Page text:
That is why he says that Genesis 49:33 (NWT), which says: “Jacob finished giving these instructions to his sons. Then he drew his feet up onto the bed and breathed his last and was gathered to his people,”[5] contradicts Jehovah’s promise. Of course there is no contradiction since Jehovah meant no such thing, nor did Jacob think that he did.

Did Cain Struggle or Prosper After Being Banished?
            Cain was punished with banishment for killing his brother. Genesis 4:11,12 (NWT) records Jehovah’s words: “And now you are cursed in banishment from the ground that has opened its mouth to receive your brother’s blood from your hand. When you cultivate the ground, it will not give you back its produce. You will become a wanderer and a fugitive in the earth.” Therefore, the skeptic is confused when it says: “Cain went away from before Jehovah and took up residence in the land of Exile, to the east of Eden. Afterward Cain had sexual relations with his wife, and she became pregnant and gave birth to Enoch [not the prophet]. Then he engaged in building a city and named the city after his son Enoch.” (Genesis 4:16,17 NWT) This hardly seems likes banishment, or that he was withering.
            The first thing is to note that Cain was not cursed with being a wanderer and fugitive, for he said to Jehovah: “The punishment for my error is too great to bear. Today you are driving me from your face; and I will become a wanderer and a fugitive on the earth, and anyone who finds me will certainly kill me.” Jehovah then said, “For that reason, anyone who kills Cain will suffer vengeance seven times.” And “Jehovah set up a sign for Cain in order that no one finding him would strike him.” – Genesis 4:13-15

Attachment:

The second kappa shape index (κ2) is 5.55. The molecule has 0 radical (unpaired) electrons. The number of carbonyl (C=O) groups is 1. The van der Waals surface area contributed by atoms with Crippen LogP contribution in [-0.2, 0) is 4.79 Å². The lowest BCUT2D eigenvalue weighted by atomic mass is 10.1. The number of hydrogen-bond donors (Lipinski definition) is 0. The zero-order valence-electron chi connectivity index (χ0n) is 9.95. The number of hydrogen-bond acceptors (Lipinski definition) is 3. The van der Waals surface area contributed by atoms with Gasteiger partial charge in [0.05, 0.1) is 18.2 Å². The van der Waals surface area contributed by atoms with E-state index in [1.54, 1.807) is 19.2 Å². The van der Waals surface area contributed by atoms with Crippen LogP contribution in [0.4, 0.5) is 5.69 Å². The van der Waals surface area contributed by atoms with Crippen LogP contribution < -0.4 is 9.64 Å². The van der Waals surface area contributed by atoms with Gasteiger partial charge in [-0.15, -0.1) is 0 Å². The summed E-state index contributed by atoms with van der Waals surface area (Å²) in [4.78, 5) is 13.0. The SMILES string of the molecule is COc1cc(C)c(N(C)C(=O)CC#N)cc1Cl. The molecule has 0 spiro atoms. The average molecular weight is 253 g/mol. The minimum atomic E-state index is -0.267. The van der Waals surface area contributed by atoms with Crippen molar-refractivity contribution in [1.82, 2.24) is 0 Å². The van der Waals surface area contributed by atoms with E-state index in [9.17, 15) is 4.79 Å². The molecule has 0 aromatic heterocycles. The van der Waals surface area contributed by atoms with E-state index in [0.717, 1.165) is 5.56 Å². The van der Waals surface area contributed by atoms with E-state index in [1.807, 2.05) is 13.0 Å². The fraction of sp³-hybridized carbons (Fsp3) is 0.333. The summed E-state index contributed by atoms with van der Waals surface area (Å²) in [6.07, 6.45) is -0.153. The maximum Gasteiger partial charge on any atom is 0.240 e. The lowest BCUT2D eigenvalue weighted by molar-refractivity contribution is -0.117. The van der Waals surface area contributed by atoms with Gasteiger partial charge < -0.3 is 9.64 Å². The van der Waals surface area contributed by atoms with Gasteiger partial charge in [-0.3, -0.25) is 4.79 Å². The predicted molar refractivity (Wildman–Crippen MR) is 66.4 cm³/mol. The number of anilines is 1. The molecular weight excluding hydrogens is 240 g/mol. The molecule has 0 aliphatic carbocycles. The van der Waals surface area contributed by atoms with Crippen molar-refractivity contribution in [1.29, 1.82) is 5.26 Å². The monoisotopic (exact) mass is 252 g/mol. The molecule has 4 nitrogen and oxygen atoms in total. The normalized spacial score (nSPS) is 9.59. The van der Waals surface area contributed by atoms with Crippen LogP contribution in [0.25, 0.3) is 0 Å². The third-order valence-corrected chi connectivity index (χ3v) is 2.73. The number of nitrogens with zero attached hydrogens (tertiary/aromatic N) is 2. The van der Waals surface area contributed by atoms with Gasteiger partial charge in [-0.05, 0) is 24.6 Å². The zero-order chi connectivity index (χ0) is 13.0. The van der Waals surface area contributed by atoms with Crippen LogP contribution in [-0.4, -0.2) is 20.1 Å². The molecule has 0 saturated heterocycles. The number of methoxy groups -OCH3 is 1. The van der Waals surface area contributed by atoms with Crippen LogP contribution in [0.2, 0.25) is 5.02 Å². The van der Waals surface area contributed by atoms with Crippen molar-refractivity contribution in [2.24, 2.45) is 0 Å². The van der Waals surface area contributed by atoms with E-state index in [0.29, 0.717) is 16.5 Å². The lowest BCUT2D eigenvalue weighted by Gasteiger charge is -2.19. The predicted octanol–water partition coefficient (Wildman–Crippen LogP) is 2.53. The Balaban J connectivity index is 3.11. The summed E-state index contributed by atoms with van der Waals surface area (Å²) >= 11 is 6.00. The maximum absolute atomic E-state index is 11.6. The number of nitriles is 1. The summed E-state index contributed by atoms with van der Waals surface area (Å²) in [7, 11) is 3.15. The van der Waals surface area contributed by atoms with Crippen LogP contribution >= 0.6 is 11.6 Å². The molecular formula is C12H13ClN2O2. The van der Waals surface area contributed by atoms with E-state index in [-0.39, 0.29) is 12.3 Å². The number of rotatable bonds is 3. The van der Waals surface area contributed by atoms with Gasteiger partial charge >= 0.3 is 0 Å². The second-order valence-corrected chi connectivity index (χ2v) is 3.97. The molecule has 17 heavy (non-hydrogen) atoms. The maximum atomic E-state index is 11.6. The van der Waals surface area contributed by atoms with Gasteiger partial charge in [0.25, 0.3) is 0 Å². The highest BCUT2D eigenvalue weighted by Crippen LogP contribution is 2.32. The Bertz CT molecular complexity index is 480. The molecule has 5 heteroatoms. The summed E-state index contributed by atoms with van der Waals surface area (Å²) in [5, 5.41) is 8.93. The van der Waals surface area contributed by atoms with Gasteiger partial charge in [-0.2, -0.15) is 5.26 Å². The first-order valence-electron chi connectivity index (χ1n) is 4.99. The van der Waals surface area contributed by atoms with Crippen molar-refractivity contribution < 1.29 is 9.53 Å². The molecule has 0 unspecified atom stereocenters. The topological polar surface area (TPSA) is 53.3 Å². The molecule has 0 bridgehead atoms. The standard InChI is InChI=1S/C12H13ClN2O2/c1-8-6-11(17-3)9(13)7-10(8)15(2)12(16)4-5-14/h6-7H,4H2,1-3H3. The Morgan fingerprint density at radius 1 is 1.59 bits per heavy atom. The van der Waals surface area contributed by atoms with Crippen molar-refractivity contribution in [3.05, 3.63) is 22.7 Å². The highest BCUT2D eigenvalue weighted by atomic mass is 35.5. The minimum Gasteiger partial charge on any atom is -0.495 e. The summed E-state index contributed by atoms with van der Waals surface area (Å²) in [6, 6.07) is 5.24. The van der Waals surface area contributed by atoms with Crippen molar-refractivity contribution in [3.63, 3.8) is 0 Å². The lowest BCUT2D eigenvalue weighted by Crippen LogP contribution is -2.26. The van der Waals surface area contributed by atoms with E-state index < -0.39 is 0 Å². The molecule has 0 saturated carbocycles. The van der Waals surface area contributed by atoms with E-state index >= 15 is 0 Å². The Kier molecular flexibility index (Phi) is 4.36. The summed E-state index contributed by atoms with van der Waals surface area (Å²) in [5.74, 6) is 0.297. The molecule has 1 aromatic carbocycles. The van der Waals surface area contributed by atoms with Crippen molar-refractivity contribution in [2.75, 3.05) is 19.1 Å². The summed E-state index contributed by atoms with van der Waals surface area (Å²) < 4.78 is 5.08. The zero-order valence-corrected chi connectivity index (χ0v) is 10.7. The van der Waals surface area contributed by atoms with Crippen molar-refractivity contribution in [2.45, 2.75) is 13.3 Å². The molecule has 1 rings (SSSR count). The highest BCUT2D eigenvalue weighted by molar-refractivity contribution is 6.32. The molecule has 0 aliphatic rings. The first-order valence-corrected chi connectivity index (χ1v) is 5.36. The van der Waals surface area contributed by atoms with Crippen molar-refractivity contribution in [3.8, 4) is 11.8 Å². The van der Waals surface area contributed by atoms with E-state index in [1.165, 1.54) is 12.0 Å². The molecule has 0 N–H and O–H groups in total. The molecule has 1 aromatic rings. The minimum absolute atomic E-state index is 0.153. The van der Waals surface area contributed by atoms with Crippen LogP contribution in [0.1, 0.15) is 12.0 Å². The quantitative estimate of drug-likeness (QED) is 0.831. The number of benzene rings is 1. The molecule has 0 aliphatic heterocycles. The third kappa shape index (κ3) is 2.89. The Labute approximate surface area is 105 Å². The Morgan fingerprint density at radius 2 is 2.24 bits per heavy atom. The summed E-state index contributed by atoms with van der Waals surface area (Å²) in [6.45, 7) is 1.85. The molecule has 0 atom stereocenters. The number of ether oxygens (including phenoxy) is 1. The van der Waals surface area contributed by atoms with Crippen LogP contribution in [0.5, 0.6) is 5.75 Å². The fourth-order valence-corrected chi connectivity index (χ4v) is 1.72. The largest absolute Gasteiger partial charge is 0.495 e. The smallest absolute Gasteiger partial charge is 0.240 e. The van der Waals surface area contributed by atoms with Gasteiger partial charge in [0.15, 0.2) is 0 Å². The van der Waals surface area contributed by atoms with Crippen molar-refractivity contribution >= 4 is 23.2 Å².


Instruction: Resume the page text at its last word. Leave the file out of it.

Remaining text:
Therefore, while Cain was exiled, he was not to be a fugitive, which would have been necessary if someone might try to kill him. But since this was no longer the case he could then afford to remain in one location. Anyone, who otherwise would want to kill him, would not, and his descendants would not be likely to do so – regardless of the mark – so he could build a city.
            However, this is not inconsistent with his still extant punishment (that the ground would withhold produce from him). This city, at first was not great – the text does not indicate that it ever became great. All it says is that he engaged in building a city after his being exiled, which does not mean that he was growing crops. He simply built a city, and had to find food other ways, scavenging, hunting or gleaning from where he could. His building a city is no indication that he prospered. Neither was punished by withering, only that he couldn’t grow crops and was banished from the land where he killed Abel.

[1] Perhaps it is just non-deliberate word choice, but I think it is of note that Jehovah now says, “this appointed time.” I am implying that Jehovah wished to make the wording of the promise reflect his statement that it was going to happen, for he was Jehovah, to instill faith in Sarah’s heart.

[2] Why would she do this if she was laughing with joy, and why did Jehovah address her laughing for joy, but not Abraham’s when he did the same thing?

[3] Thus making Isaac about 19 when he left. As for why the skeptic I am refuting from in this case said 14, I cannot say anything other than he read to hastily. He likely overlooked the phrase “Now the child [Isaac] grew and was weaned” – and assumed a young age of about six months to a year, but considering the chronology of the bible require that he be five, which is  no out of harmony with nursing practices, we must assume that he was five. (Genesis 21:8) For example in the book of Maccabees 7:27 a child was nursed for three years. Five years, while stretching it, as it were, was not impossible, therefore it is reasonable to give the Bible the benefit of any doubt that we might have. Isaac was five when Ishmael was expelled.

[4] He was brought back for burial.
[5] A poetic expression for dying.